Thoughts on the primary defeat of Joe Lieberman

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Three members of Congress were denied renomination in their primaries Tuesday. Democrat Cynthia McKinney lost 59 to 41 percent in the Georgia Fourth District: The prosperous black voters of the DeKalb County suburbs evidently have had enough of her shenanigans.

Republican Joe Schwarz lost in the Michigan Seventh to a more conservative candidate; McCain backer Schwarz had won with a plurality against five more conservative opponents in the 2004 primary. But, of course, the nation's eyes (or the eyes of the nation's political junkies) were not on these interesting races but on the result in Connecticut, where Democrat Joe Lieberman lost 52 to 48 percent to Iraq withdrawal advocate Ned Lamont. Some observations:

  • It's not at all obvious that Lieberman will leave the Senate. He's running as an "independent Democrat," and all but one poll matching him against Lamont and the Republican nominee, a man named Alan Schlesinger who appears to be a very weak candidate, show him with big leads. Those leads may not stand up in subsequent weeks. Lamont is getting endorsed by just about all Democratic politicians, starting with Lieberman's 18-year Connecticut colleague Christopher Dodd, and that may cost him some support-although I think voters tend to discount such endorsements, on the grounds that it's just about obligatory for politicians of any party to endorse the party's primary winner. In any case, races with serious and well-known independent candidates can be volatile, since voters are not tied down by partisan allegiances. My guess is that most self-identified Republicans will vote for Lieberman (on Fox News last night former Bush White House staffer Mary Matalin came close to endorsing him) and that many self-identified Democrats will as well. Lamont carried most of the small towns in the state, and by wide margins in the kind of Litchfield County towns where most registered Democrats are New York-oriented writers and artists; but turnout there was very small, and these left-wing voters may be swamped by their more centrist neighbors-the storekeepers and handymen who serve them-in November. Overall, Lieberman has a long record that's usually in sync with most Connecticut voters and is widely admired for his strong character and good humor. If I had to bet, I'd put my money on Lieberman.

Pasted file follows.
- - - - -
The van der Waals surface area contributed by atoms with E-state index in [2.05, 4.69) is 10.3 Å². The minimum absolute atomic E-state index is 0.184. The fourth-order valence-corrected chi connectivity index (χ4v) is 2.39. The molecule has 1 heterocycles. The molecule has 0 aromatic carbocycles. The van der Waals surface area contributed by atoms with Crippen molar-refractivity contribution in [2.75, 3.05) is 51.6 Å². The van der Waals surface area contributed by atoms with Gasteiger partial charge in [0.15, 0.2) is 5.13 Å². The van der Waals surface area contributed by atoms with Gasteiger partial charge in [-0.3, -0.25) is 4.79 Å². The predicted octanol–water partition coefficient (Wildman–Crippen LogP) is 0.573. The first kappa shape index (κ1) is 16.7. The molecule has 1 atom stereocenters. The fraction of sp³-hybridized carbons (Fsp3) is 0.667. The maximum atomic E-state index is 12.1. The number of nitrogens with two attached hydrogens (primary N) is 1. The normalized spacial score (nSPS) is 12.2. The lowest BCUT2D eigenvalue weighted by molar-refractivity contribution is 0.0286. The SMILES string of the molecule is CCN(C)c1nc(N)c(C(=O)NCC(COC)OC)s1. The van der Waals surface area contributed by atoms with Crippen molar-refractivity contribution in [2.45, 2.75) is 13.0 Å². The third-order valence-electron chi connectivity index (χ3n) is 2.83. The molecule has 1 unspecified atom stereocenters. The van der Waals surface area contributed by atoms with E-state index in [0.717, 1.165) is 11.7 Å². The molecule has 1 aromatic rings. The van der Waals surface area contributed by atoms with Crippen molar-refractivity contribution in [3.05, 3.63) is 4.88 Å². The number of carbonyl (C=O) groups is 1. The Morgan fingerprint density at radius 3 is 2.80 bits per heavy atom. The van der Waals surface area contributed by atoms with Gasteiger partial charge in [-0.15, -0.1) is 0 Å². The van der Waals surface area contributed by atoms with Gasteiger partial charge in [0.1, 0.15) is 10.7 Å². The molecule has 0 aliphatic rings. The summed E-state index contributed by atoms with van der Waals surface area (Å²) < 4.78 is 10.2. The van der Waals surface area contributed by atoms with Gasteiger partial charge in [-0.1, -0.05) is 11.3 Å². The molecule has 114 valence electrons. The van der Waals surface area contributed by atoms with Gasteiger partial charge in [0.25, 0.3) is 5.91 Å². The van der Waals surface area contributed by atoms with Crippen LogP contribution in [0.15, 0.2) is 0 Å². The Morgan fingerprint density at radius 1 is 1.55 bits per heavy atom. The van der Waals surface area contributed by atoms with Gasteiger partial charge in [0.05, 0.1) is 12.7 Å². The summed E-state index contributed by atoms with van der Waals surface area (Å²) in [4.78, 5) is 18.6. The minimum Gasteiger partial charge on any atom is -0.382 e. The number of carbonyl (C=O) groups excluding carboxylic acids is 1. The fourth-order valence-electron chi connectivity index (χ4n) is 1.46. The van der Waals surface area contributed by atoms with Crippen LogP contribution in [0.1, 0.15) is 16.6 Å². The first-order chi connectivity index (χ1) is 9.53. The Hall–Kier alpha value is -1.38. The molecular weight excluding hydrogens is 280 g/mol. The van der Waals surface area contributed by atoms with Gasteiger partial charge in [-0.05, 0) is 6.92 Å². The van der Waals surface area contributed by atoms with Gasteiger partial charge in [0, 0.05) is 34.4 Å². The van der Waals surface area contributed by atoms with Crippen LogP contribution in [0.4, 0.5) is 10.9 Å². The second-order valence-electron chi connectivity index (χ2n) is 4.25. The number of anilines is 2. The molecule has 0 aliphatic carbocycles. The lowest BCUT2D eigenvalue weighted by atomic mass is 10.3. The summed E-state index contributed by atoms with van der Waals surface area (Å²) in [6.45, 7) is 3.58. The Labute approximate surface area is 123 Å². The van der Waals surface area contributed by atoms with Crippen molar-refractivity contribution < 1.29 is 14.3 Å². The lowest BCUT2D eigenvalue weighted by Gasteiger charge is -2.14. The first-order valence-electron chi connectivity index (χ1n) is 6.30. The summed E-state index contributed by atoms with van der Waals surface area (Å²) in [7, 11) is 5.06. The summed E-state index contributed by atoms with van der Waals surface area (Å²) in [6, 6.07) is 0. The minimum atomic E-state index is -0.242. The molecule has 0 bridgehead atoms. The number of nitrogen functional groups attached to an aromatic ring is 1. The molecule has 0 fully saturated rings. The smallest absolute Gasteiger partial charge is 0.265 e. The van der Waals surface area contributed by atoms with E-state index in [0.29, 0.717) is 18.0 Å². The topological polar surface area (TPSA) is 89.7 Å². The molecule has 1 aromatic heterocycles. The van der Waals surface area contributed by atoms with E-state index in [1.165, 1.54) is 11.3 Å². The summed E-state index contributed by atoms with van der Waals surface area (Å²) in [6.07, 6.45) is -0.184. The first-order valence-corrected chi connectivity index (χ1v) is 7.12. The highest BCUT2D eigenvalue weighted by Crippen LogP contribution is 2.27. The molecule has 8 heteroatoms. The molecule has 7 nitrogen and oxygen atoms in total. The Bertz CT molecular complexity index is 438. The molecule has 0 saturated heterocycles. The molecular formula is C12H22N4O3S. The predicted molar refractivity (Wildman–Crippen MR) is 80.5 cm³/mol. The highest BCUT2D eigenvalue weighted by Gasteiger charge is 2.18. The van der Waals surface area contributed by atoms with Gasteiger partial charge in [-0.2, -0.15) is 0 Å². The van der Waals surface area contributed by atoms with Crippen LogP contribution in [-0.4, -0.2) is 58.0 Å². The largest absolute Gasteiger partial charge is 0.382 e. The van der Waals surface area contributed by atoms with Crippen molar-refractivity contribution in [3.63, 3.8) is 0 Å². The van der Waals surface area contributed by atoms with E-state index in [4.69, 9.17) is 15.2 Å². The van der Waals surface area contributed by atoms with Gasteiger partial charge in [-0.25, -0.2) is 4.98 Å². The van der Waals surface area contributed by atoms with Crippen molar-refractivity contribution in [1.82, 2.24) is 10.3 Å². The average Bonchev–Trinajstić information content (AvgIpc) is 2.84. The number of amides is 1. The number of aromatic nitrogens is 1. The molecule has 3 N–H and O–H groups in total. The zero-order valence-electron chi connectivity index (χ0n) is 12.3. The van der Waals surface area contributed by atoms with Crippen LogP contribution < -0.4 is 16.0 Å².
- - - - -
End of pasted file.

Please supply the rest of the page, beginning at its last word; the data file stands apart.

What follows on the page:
• It's pretty extraordinary for voters of one party to reject that party's former vice presidential nominee. Lieberman's defeat, though by a narrow margin and in a primary where less than one sixth of the state's registered voters voted, is still a stinging setback. It's another sign of the left's strength in the Democratic Party.
  • This was a big defeat for supporters of Israel. Lieberman was one of Israel's strongest and most capable supporters in Congress, but that seems to have counted for very little. He did carry towns with large Jewish communities (Bloomfield outside Hartford, Orange outside New Haven, his own home base) but was badly beaten in high-income towns that have historically excluded Jews (notably Lamont's home town of Greenwich). But Democratic voters aren't very supportive of Israel these days-much less so than Republican voters, as I recently noted. Republicans favor continuing our alignment with Israel over a more neutral posture by a 64 to 29 percent margin. Democrats favor a more neutral posture by a 54 to 39 percent margin. And look who Lamont had at his side on election night-Jesse Jackson and Al Sharpton.